By Kindred Winecoff
Since 2008 there’s been a lot of discussion of the status of neoliberalism, one of those amorphous terms that means everything and nothing depending on context but generally is short-hand for “market-oriented reforms”. It is generally agreed that neoliberalism is a predominately Anglo-American philosophy, was exemplified by Reagan and Thatcher before being incorporated by Third Way liberals like Blair and Clinton, and has been forcibly exported around the globe through the use of US-UK financial power and its control of international institutions like the IMF. From there the narrative differs. Neoliberals like to point out that the past 30 years have been the best in human history by probably any reasonable metric: success for neoliberalism! Anti-neoliberals like to remind us that income inequality has gone up in many places, environmental degradation has been a byproduct of capitalist production, and the system has produced numerous crises: neoliberalism is gonna kill us all!
What is discussed much less frequently is what the alternative to neoliberalism was, and is. In fact, the TINA principle has frequently been invoked: There Is No Alternative. Collectivism was tried and found wanting. Keynesian managementalism was tried in Bretton Woods and collapsed. What else is there? We’ve reached the end of history. The liberal market plus democratic welfare state nexus seemed like the only game in town.
As Noah Smith points out in Foreign Affairs, there has always been an alternative: Japan.
Faced with economic stagnation in the late 1970s and early 1980s, most of the world’s rich countries made a fateful choice. They lowered taxes; slashed government regulation in labor, financial, and other markets; opened their economies to global trade and finance; and privatized government functions. …
Buoyed by the last spurt of its postwar catchup growth, Japan managed to sail through the 1980s without having to face hard choices about the structure of its economy. As a result, its labor markets are still tightly regulated, with stringent protections for full-time employees, including strict regulations on firing employees. Its corporate taxes remain high, and many of its domestic markets are still shielded from imports behind a tall thicket of non-tariff trade barriers. Its financial system remains centered on large government-backed banks instead of on capital markets, and hostile takeovers are still prevented by the courts. There are no Gordon Gekkos in Japan.
As Smith recounts that hasn’t worked out all that well either:
Many features of the Japanese economy that are commonly attributed to culture are, in fact, the result of Japan trying to run a modern economy without neoliberal reform: powerful but inefficient corporations, little job mobility, low unemployment, a relatively equal income distribution, and a job market that is heavily rigged against women. Taiwan, which is probably the closest country to Japan in cultural terms, has much higher inequality, greater labor mobility, more gender equality, and a higher per capita GDP than Japan. Taiwan, of course, is a low-tax, low-regulation country that is heavily exposed to trade with China.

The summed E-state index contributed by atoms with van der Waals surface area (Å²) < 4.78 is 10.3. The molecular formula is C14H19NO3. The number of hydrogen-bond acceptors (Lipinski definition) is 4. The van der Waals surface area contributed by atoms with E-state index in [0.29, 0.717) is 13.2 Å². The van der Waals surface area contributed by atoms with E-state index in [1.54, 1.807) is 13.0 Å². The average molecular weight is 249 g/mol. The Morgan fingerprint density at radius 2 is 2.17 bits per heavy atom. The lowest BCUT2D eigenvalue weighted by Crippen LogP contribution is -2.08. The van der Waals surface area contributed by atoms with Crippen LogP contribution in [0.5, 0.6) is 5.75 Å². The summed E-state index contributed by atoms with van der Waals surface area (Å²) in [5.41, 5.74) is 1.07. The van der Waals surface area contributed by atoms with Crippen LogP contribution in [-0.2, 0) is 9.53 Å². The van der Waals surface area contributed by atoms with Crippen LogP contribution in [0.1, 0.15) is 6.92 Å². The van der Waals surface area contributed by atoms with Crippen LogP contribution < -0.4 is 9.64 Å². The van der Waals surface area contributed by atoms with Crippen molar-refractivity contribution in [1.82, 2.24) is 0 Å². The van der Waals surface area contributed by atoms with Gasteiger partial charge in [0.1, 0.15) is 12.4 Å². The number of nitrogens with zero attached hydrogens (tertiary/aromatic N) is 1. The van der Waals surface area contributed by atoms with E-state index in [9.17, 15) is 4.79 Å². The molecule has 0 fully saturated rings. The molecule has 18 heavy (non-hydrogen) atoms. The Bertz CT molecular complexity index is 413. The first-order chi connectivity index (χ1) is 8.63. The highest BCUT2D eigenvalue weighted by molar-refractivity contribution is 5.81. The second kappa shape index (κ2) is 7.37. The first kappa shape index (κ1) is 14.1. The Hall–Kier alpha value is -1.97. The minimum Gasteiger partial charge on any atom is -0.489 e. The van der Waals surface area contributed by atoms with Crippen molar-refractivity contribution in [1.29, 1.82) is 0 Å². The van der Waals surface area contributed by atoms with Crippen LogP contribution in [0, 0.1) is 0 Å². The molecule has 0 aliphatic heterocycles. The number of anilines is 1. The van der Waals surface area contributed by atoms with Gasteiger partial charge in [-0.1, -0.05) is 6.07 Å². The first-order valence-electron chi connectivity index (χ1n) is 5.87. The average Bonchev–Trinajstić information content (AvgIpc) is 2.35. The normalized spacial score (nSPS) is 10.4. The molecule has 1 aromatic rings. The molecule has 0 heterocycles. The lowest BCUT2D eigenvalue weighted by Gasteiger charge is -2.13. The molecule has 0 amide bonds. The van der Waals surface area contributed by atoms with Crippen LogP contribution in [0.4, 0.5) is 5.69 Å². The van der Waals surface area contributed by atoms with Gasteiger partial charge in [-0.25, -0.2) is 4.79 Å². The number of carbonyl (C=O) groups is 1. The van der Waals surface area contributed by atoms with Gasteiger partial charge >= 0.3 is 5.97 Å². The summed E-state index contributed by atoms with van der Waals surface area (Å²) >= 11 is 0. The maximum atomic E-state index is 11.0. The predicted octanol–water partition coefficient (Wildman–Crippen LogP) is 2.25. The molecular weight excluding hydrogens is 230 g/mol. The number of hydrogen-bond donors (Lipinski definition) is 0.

Smith goes on to describe the structural reform efforts that are currently underway in Japan, which are broadly neoliberal. The question is: why now? If entrenched interests blocked reforms for the past few decades how are they being overcome?
The first answer is poor performance. Japan’s “Lost Decade” — the amount of time that Japan’s economy has not grown — is about to turn twenty. Of course that simply leads to another question… why, after so long, is the poor economic performance intolerable now. I know little enough about Japanese politics that I am nervous about extending an explanation, but two primary factors stand out to me.
The first is the rise of China. While this has been happening for awhile, it was only recently that China surpassed Japan as the world’s second-largest economy. Japan’s turn to neoliberalism under the leadership of Shinzo Abe contains a sharp nationalist edge. Japan’s contemplation of the Trans-Pacific Partnership signals a desire for closer ties to the U.S. (even if it disadvantages some domestic interest groups). Abe’s push to revise the Japanese constitution in order to build up its military — which has been prohibited since 1945 — is perhaps the biggest signal that Japan is increasingly wary of China.
The second is the subprime crisis. The effects were not as pronounced in Japan as in Europe, but they were still significant. One of the major results was political: the Liberal Democratic Party lost the 2009 election, the first time in Japan’s postwar democratic history that the LDP had been defeated. They regained power in 2012 on a platform of nationalism and significant reform. Those reforms were neoliberal, of course: TINA.
The point of this discussion is not to debate the finer points of Japan’s monetary or regulatory policies, but to ask anti-neoliberals to consider what else should have been done in the early-1980s, or 1990s, or now. Neoliberalism was a response to stagnation in the late-1970s and 1980s. It is a response to stagnation in Japan today. Countries that did not enact neoliberal reforms, or enacted them haltingly, continued to stagnate. Given that, suggestions that our current situation is all the fault of Reagan and Thatcher seems to be overly-simplistic (and are probably simply wrong). Suggestions that we can fix all of our problems through tighter regulation and limitations on trade, immigration, and financial movements appear to be contradicted by Japan’s experience. Structural problems, like rising income inequality, would appear to be the result of structural developments in the world economy rather than idiosyncratic policies.